Spiderman – No Way Home, Review: Spidermen


Spiderman – No Way Home, Review: Spidermen

Indian release today, American release tomorrow. How exciting! Shot during the Covid 19 Coronavirus pandemic. How daring! Third part of a Trilogy – Homecoming (2017) and Far from Home (2019). How challenging, if you are not a die-hard fan and do not remember the previous homings well-enough! A cast that consists of Tom Holland, Zendaya, Benedict Cumberbatch, Jacob Batalon, Jon Favreau, Jamie Foxx, Willem Dafoe, Alfred Molina, Benedict Wong, J.K. Simmons, Marisa Tomei, Andrew Garfield and Tobey Maguire. How impressive! Three Spidermen, five arch villains, a magician, his Chinese mentor, a girl friend, an aunt, a pal, a hostile TV reporter, a universe, a multiverse, 148 minutes. Too much to digest! Spiderman-No Way Home loses track in some of the earlier scenes, but comes back with a bang!

Former special effects artist and a super-hero enemy, Mysterio, real-name Quentin Beck, is attacked by drones of Stark Industries, on London Bridge, but, before dying, he exposes the identity of Peter Parker. This leads to a massive outcry as opinions are divided on his vigilante activities as Peter Parker, even as a TV reporter paints him as a public enemy. His friend Ned and girl-friend MJ’s applications for admission to MIT are rejected on account of their ‘complicity’ in his misdeeds. Moreover, Peter is hounded by the public and media alike. Desperate, he meets in Dr. Stephen Strange in the Sanctum Sanctorum, asking him to wipe out all knowledge of his identity from the minds of the masses. Strange warns him that this will also wipe out his identity from his Aunt May, his girl-friend MJ and pal Ned. Strange’s mentor, Wong, cautions that such a move might open the multiverse, and wreak havoc. Peter decides to bid last good-byes, while Strange begins the spell. The spell goes wrong.

From the open multiverse, five arch-villains land on earth and target Spiderman: Electro (Max Dillon), Willem Dafoe as Green Goblin (Norman Osborn), Dr. Octopus (Otto Octavius), Sandman (Flint Marko) and Lizard (Curt Connors). A battle royale begins to capture the super-villains. When they are just about captured, Spiderman prefers to ‘cure’ them, rather than kill them, and then send them back to their respective universes. Even as he is debating this issue, some of them cut loose and kill Aunt May. Strange and Spiderman find it difficult to battle so many powerful evildoers. Just then, Ned accidentally performs a spell that is part of Strange’s oeuvre and summons two most unexpected warriors from alternate realities to join forces with Spiderman. Now, the battle looks more equally balanced – Spiderman, his two allies and Dr. Strange v/s a handful of dark forces.

Stan Lee and Steve Ditko’s legacy lives on, adapted for the screen once more by Chris McKenna and Erik Sommers. McKenna co-wrote Spider-Man: Homecoming, Ant-Man and the Wasp, Spider-Man: Far from Home and Spider-Man: No Way Home, with Erik Sommers. So, it is a tried and trusted duo that Marvel Comics Universe (MCU) has retained for its 27th movie. Having worked together a lot, the duo best enjoys doing comedy, but finds the multi-genre format of Spiderman equally exciting. Sadly, there is not enough humour in this outing.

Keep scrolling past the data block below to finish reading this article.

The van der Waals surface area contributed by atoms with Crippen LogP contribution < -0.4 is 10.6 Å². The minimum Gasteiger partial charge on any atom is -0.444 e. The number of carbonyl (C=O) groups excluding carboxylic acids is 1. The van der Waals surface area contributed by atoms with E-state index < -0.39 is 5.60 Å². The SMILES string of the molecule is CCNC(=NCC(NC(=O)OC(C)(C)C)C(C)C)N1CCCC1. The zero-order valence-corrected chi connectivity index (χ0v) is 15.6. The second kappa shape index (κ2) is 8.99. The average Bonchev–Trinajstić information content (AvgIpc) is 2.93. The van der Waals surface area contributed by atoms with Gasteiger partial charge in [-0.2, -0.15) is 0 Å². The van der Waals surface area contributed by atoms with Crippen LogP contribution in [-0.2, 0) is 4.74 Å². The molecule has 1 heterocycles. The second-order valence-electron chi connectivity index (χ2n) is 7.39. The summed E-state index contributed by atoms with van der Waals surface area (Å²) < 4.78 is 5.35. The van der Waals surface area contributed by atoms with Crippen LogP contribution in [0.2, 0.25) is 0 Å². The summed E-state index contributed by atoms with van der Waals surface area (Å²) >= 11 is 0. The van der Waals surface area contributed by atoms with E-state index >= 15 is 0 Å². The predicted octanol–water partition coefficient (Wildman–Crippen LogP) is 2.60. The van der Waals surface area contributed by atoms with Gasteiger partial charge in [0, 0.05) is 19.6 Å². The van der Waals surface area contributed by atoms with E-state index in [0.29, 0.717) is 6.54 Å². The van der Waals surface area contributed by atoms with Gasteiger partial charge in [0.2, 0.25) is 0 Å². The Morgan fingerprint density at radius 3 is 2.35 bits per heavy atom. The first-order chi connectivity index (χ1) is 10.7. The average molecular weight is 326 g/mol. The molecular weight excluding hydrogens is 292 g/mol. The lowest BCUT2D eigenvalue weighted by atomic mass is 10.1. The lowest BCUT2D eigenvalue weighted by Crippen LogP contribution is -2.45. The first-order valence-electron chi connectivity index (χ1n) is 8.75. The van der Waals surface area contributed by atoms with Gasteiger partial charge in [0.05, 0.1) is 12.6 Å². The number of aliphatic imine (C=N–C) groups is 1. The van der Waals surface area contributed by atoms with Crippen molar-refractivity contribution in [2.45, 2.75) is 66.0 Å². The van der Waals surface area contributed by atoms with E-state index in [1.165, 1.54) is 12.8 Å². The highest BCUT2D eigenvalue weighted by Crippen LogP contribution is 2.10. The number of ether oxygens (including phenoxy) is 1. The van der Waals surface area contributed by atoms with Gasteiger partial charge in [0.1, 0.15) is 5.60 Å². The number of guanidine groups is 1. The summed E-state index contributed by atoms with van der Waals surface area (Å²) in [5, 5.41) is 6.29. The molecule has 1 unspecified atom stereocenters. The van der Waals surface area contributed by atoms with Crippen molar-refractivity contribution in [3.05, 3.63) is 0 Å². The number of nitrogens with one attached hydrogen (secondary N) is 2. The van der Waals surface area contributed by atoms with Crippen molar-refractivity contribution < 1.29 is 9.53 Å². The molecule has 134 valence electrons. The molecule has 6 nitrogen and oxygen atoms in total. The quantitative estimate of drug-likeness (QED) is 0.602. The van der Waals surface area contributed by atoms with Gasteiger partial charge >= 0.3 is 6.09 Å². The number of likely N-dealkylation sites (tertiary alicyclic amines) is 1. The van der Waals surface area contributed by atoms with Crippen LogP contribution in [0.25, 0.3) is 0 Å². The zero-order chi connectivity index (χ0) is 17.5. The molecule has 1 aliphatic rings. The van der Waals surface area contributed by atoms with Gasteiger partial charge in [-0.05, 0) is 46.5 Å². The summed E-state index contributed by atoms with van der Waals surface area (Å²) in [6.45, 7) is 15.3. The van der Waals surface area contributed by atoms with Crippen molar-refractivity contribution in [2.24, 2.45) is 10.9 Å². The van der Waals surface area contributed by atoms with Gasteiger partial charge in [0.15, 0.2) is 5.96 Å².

There is, palpably, a sense of overkill, with four protagonists and five villains, so much so that one could have expected someone from the Avengers to land-up as well, to balance it at 5:5! Perhaps the writers believe that you cannot have too much of Peter Parker and Dr. Stephen Strange, so their names are mouthed endlessly, repeated every few minutes, sometimes every few seconds. Judging by the whistles at the preview, you, know, they might be right! And then, somebody had to die, so they zeroed in on Aunt May. She was the oldest of the quartet of Peter, MJ, Ned and her. Her death scene brought tears to the viewers and MJ’s recue from a fall, though not spectacular by any yard-stick, struck the right chord among the select audience.

Spiderman – No Way Home Directed by Jon Watts his name? who helmed Spider-Man: Homecoming, Spider-Man: Far from Home and Spider-Man: No Way Home, and will direct the upcoming Fantastic Four. He co-wrote a script for Spider-Man: Homecoming with Christopher Ford. Watts takes his time to narrate the earthly, American story of Spiderman, and the consequences of the great Revelation. Then, he changes gears, and lets the villains loose. There is too much similarity in the magic, villainy and fight scenes, but the ace, where Spiderman becomes Spidermen, dealt in the second half, swings the game in favour of the webmaster. The writers and the director seem to know their fandom well, and cater to their taste time and again, between bouts of humongous special effects. Fan service is never found lacking. As endearing and loving as Peter Parker, MJ, Ned and Aunt May are, the scum of the multiverse are their hateful, hideous, opposite counterparts, making it a battle between white and black, with one shade of grey, when Parker wants to cure the sick ogres and send them back, rather than kill them.